A while ago, I had bought the rights to the domain name thenoticer.com because I was considering changing the name of my blog to "The Noticer", (that would be me). Then I decided against it temporarily, but held on to the domain name. As good fortune would have it, motivational/inspirational writer/speaker Andy Andrews happened to decide to name his latest book The Noticer. I had never heard of him but he is a New York Times Best-Selling Author who has also been on PBS. The nice folks at the publishing company contacted me to see if I wanted to sell the domain, but I thought it would be best to hold onto it and leverage their referral program to help fund my web operations.
I should also mention that the company gave me a copy of every book, (signed by Andy Andrews), CD, and DVD that he has published. That was really nice of them. I'm almost done with The Traveler's Gift which is hard to put down due to its mix of poetic language and life lessons.
What's also interesting is that Andy Andrews has started a site called "The Noticer Project", (thenoticerproject.com), which allows people to write notes to the five most influential people in their lives. Those notes will be delivered in the regular postal mail and published on the The Noticer Project website. If you're interested in buying some of Andy's books or multimedia materials, please click on the ad to the right to buy them.
I just came back from Germany for the second time and I've noticed a lot of minor things that make travel less enjoyable and some things that make traveling there better than home (for us Americans). I wrote a post about Rome when I went there a little over a year ago and I've been to France since then, so I'm basing this post on a mixture of European, but mostly German experiences. So I apologize if some of what I mention doesn't apply to most of Europe. Anyway, in case you haven't been there, here's some advice nobody tells you (but that you should know), before you go to Europe…
Pack the following things - International Electric Adapter: Their plugs are way different than ours and without an adapter, you won't be able to plug in anything electric that you take over from here. - Shampoo and Bar Soap: Europeans like this all-purpose hand & body soap/shampoo in dispensers which is good for the environment but not that great on your hair, (and you don't get extra travel sized containers to take with you) - Travel Iron: hotel rooms don't each have irons and boards, you have to borrow one from the front desk and that can only happen in the morning when housekeeping is in - Alarm Clock: Whether you use a travel alarm clock, your phone, or your watch, keep one handy because many European hotels don't have alarm clocks, although sometimes they're built in to the TV. - Euros: many places don't take credit cards, so use an ATM to get Euros out whenever you can.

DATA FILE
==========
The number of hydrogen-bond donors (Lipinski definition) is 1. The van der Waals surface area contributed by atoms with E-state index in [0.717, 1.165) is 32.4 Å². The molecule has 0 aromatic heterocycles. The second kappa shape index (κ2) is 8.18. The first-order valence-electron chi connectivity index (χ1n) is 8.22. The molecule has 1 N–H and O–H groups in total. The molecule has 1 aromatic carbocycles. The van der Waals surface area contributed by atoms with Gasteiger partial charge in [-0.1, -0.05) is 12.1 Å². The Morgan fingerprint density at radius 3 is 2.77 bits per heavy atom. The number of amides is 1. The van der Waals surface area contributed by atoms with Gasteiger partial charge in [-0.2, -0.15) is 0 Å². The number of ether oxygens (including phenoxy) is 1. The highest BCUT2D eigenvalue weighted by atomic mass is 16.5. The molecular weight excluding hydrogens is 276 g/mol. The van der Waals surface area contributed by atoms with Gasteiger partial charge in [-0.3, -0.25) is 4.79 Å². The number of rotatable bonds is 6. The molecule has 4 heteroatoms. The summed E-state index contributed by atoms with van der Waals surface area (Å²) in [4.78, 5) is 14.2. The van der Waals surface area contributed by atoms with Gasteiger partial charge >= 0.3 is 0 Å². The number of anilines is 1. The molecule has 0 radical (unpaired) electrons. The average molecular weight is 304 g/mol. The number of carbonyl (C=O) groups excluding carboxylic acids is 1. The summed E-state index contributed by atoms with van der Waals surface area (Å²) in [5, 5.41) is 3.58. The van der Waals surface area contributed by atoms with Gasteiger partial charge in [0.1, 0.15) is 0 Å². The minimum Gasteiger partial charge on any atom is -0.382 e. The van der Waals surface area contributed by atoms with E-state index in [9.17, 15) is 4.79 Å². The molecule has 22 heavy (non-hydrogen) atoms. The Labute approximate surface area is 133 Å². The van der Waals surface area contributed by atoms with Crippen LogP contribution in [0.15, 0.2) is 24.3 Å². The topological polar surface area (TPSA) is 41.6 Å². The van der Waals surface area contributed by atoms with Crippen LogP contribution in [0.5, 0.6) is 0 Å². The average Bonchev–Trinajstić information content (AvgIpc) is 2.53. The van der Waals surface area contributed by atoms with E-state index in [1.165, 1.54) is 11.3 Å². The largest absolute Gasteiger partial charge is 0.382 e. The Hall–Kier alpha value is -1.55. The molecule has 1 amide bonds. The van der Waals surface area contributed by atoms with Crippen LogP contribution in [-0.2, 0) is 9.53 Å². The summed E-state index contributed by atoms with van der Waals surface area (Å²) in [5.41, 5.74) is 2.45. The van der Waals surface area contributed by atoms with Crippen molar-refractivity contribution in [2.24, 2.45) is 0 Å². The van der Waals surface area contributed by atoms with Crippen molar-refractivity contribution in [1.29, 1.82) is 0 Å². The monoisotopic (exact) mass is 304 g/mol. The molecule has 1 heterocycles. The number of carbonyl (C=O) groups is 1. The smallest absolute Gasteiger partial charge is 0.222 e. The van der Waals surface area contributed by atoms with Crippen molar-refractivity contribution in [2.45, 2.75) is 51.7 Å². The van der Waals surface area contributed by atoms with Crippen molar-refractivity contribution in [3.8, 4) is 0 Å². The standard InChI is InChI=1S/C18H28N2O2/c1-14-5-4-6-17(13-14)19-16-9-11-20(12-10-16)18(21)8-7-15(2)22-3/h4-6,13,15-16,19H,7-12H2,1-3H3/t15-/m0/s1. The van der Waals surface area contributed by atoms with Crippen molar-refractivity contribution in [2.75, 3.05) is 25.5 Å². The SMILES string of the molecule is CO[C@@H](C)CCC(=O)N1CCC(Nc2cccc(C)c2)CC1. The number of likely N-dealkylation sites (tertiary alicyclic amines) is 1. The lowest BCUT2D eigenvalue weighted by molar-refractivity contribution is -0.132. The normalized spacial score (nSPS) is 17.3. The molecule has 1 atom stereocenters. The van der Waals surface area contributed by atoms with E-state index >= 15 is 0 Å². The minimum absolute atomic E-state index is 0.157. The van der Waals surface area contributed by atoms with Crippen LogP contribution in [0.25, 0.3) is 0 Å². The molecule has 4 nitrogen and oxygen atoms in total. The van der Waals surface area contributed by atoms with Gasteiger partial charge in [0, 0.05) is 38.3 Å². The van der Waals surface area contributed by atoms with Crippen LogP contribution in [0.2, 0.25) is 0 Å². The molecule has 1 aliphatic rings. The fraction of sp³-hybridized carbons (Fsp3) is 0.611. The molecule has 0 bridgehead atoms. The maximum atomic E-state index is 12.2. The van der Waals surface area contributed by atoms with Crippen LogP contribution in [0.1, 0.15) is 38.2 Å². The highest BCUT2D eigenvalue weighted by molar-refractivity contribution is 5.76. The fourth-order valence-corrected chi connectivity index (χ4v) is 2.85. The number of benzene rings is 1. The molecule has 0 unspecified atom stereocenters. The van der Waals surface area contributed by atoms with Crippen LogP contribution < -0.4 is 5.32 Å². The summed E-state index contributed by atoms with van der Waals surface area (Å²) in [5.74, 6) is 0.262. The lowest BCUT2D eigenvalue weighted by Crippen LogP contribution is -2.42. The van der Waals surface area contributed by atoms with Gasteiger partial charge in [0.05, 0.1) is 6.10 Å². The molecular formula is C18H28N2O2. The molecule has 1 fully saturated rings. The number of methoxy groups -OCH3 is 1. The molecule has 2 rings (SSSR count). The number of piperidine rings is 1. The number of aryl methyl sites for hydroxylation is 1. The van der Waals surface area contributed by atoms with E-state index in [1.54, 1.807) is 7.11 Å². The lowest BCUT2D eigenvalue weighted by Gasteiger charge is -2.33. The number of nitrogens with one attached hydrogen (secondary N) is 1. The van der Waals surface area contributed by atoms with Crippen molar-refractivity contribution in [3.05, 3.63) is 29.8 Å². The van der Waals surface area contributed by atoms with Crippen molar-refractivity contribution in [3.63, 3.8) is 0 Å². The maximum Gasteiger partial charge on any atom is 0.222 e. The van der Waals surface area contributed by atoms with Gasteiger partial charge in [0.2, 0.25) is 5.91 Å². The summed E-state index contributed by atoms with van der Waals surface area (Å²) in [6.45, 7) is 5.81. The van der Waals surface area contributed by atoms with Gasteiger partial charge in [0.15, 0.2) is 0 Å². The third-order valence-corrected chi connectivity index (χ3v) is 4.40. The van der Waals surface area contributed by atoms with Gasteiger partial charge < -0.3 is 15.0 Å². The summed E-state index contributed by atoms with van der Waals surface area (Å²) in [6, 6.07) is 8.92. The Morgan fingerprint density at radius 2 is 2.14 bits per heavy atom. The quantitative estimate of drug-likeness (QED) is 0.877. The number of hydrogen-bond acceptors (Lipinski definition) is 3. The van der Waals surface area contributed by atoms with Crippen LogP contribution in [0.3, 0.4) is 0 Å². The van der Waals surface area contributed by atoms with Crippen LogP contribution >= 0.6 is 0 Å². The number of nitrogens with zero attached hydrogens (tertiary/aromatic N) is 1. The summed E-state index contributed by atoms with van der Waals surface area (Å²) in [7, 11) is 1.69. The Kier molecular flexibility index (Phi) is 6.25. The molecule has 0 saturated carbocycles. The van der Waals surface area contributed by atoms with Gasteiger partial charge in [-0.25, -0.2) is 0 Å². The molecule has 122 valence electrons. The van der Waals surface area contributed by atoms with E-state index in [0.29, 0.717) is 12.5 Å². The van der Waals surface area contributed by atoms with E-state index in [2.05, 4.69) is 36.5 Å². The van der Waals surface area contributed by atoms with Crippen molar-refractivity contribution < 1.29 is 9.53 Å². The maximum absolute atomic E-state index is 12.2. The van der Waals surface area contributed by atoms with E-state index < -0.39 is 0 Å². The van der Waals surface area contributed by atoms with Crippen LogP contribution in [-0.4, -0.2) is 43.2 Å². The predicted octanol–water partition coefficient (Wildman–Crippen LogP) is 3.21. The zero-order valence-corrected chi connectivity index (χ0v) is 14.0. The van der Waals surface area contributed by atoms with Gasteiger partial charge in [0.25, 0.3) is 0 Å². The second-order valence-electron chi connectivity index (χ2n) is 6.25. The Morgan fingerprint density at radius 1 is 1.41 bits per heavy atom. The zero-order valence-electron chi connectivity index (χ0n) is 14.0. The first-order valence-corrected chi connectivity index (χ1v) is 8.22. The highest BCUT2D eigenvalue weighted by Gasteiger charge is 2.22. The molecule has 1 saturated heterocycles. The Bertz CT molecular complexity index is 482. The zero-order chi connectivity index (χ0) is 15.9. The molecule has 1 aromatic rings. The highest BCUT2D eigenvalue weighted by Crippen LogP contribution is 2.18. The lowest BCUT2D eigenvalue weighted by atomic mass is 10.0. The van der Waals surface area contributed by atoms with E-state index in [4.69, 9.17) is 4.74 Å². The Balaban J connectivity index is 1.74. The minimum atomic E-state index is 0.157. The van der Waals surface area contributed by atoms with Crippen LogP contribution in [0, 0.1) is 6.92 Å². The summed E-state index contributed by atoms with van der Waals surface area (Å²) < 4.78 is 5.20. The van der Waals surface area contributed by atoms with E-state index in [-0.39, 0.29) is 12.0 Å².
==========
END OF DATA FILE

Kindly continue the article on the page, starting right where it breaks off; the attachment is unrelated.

At a minimum, learn how to say these phrases in the native language(s) - Hello and goodbye - Good morning, good day, good evening - I would like… please… thank you - Where is… and more specifically, Where is the bathroom? - The numbers - Can I please have the check: the Europeans wait staff are rarely in a hurry - How to ask if a menu item has something you don't like or won't eat
Peculiarities - Ground floor is floor "0", the U.S. second floor is "1" - Many escalators don't start moving until you approach them, (motion sensor) - Stuff is just plain expensive, especially clothes. Even some European things are sometimes cheaper to buy in the U.S. - You can't get a glass of tap water anywhere, have to buy a bottled water, with or without "gas" (carbonation) - If you rent a car, most of them have manual transmissions because that's what 95% of Europeans drive - The switch to the bathroom light is often outside of the bathroom which makes one highly vulnerable to pranks - They play a lot of American music on some of their radio stations - You need Euro change to use some public bathrooms - The hotels there do not have gyms, so with all the good food, beer, and wine, walk a lot or expect to gain some weight.
Good things - The food just tastes more wholesome (and probably is) - Breakfast buffets are amazing - You usually don't have to bus your table at a cafeteria style place - Coffee is way better, especially in Italy - Beer and wine are generally better - The bread and cheese are better - Sweets are not over-sweetened like in the U.S. and they probably don't use corn syrup - You don't have to tip nearly as much, not sure how much though - They really like soccer - More variety of cars to look at - You get to drive fast on the highways - Most people usually know at least a bit of English - They sell cooler toys - People are thinner - People take time out to eat and don't work while eating - On the business side, customers treat you like guests will usually buy you lunch, coffee, water